One of the most important and widely studied environmental stressors is temperature fluctuation [4]. The heat stress response (HSR) is initiated by membrane-localised temperature sensors [57] that cause signal transduction events to alter transcriptional, translational and post-translational control processes. It was previously demonstrated that a subset of heat stress (HS)-induced thermoprotectants, including heat shock proteins and trehalose, act as membrane-stabilizing factors [813]. The key consequences of membrane lipid-controlled sensing and signalling of HS include membrane lipid rearrangement, signalling lipid generation via activation of various lipases and de novo synthesis of mediator-type sphingolipids and have been recently reviewed for various yeast, plant and mammalian species [3,1418].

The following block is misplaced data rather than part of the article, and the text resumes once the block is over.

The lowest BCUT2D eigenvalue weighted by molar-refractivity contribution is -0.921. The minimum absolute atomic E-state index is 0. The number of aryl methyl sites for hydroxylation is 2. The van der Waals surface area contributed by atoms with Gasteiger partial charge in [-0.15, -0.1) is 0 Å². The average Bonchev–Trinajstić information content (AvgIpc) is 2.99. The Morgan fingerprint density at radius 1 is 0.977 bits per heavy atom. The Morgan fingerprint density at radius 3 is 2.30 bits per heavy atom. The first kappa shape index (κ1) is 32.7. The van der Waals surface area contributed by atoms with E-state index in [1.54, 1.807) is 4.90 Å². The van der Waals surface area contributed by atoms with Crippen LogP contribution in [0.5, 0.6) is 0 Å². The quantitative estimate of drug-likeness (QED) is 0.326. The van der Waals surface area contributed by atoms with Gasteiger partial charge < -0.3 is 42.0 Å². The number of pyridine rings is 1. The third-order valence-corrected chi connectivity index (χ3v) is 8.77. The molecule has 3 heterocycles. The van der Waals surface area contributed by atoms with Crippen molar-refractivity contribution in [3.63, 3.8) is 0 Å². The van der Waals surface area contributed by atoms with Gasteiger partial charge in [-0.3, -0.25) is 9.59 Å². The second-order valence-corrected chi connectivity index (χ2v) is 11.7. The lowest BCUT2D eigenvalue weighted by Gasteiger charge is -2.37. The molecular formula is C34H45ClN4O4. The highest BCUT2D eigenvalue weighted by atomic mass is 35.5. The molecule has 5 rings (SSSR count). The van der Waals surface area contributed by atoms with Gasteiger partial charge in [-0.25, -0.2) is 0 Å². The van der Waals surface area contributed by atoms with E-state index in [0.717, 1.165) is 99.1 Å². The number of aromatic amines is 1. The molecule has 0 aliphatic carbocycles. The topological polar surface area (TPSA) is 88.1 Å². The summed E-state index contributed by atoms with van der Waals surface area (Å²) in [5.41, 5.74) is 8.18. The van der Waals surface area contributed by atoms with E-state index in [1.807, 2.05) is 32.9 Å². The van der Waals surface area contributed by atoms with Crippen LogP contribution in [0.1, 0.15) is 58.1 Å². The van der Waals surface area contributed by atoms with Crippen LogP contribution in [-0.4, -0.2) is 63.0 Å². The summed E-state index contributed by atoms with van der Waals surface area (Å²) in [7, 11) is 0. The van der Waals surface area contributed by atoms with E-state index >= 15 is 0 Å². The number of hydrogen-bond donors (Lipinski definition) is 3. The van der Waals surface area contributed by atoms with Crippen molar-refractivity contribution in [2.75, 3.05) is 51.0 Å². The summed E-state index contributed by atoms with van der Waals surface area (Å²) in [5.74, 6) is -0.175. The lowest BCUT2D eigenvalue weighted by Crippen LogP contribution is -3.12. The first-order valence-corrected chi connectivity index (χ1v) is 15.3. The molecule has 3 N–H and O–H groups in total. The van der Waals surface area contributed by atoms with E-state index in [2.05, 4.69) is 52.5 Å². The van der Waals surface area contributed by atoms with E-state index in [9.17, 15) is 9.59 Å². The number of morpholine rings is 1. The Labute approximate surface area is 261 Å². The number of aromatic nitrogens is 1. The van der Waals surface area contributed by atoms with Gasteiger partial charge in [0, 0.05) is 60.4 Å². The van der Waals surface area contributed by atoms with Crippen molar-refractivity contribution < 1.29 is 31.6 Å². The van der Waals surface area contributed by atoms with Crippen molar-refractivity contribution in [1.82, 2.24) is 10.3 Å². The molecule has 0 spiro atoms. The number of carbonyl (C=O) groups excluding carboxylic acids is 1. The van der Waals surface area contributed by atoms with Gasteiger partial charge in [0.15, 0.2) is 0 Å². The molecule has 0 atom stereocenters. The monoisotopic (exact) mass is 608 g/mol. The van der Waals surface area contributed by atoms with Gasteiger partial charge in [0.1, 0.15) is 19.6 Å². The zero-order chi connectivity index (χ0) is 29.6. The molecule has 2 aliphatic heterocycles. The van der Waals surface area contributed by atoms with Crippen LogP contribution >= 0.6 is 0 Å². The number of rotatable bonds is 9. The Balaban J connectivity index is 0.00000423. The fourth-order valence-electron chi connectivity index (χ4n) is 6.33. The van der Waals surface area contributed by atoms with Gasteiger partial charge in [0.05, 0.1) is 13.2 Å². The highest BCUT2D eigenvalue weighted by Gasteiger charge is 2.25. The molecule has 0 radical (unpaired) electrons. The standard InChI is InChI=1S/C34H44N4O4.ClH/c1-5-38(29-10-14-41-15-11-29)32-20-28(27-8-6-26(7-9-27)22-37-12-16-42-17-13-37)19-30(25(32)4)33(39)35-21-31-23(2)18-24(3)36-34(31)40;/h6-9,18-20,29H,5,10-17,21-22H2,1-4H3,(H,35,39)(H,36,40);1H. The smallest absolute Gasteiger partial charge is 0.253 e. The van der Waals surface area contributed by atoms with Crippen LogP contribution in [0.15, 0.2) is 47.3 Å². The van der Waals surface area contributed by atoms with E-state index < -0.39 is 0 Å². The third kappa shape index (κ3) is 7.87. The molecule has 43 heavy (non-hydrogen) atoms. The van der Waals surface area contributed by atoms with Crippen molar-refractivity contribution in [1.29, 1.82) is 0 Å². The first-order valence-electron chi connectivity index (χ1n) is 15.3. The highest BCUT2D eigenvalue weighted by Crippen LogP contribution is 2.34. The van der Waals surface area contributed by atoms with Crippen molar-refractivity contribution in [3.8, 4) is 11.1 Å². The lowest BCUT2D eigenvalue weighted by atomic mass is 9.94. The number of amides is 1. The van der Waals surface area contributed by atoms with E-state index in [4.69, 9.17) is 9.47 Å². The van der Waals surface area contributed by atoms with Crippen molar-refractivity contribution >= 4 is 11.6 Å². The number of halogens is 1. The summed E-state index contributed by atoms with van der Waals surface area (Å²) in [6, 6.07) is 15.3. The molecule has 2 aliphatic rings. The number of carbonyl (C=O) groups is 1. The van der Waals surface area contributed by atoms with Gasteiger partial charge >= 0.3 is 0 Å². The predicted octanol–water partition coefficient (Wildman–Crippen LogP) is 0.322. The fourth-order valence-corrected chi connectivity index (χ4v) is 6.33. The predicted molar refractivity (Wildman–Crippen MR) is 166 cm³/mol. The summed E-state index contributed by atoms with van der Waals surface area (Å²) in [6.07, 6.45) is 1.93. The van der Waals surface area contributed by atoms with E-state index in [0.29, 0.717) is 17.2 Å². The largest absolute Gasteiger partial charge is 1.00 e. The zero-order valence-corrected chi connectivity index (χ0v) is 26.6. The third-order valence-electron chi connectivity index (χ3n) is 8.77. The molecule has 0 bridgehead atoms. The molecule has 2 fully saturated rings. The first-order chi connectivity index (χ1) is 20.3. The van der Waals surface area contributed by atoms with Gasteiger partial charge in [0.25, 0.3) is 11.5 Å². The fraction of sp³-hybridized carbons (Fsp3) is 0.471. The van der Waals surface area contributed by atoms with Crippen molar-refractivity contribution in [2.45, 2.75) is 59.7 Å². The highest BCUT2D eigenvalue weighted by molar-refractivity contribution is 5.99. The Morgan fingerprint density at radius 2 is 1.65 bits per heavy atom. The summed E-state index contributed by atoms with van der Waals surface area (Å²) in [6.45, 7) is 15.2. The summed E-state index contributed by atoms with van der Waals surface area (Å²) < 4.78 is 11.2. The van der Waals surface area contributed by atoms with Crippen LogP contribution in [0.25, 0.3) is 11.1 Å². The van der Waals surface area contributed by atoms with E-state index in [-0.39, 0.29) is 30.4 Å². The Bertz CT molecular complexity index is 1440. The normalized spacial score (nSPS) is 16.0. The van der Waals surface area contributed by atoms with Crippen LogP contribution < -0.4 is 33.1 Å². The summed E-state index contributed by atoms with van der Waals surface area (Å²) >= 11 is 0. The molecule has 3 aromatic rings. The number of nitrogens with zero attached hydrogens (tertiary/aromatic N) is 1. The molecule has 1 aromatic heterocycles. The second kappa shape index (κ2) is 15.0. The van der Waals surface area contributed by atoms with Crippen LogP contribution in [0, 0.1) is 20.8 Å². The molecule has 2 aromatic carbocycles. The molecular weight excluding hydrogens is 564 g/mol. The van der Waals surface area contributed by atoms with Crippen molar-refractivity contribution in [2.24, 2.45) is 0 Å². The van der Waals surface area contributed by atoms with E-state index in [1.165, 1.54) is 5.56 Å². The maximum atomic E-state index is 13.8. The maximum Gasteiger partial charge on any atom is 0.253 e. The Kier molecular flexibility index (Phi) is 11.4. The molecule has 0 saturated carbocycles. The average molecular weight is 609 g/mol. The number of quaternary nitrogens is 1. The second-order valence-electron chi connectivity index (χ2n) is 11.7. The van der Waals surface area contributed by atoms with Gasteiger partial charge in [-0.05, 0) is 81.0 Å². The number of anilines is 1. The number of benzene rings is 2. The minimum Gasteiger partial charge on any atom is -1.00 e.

In addition to structural and signalling lipids, the participation of storage lipids in stress response has also been highlighted in the literature. Triglycerides (TGs) and steryl esters (SE) accumulate intracellularly in specialized storage structures called lipid droplets (LDs) that are dynamic organelles serving as hubs of lipid metabolism and energy homeostasis [1923]. They serve as metabolic stores for generating chemical energy, membrane components and signal mediating lipids, and LD dysfunction is associated with many diseases [20]. It is now apparent that LDs participate in much broader roles than previously thought. For example, accumulating evidence points to their importance in inflammation [24] and in neurodegeneration [25,26]. With respect to stress response, the synthesis of TG and concomitant LD biogenesis was reported to be a hallmark of mammalian cellular stress response [24,27,28] and stress response in plants [29]. In Saccharomyces cerevisiae (S. cerevisiae), ER stress has been shown to be associated with enhanced LD formation [30]. Furthermore, treatment with the TOR kinase inhibitor rapamycin results in rapid LD replenishment in this yeast. Induction of LD formation was shown to be caused by increased TG, but not SE, synthesis [31]. However, the role of TG synthesis in stress-induced lipid metabolic reprogramming remains to be elucidated.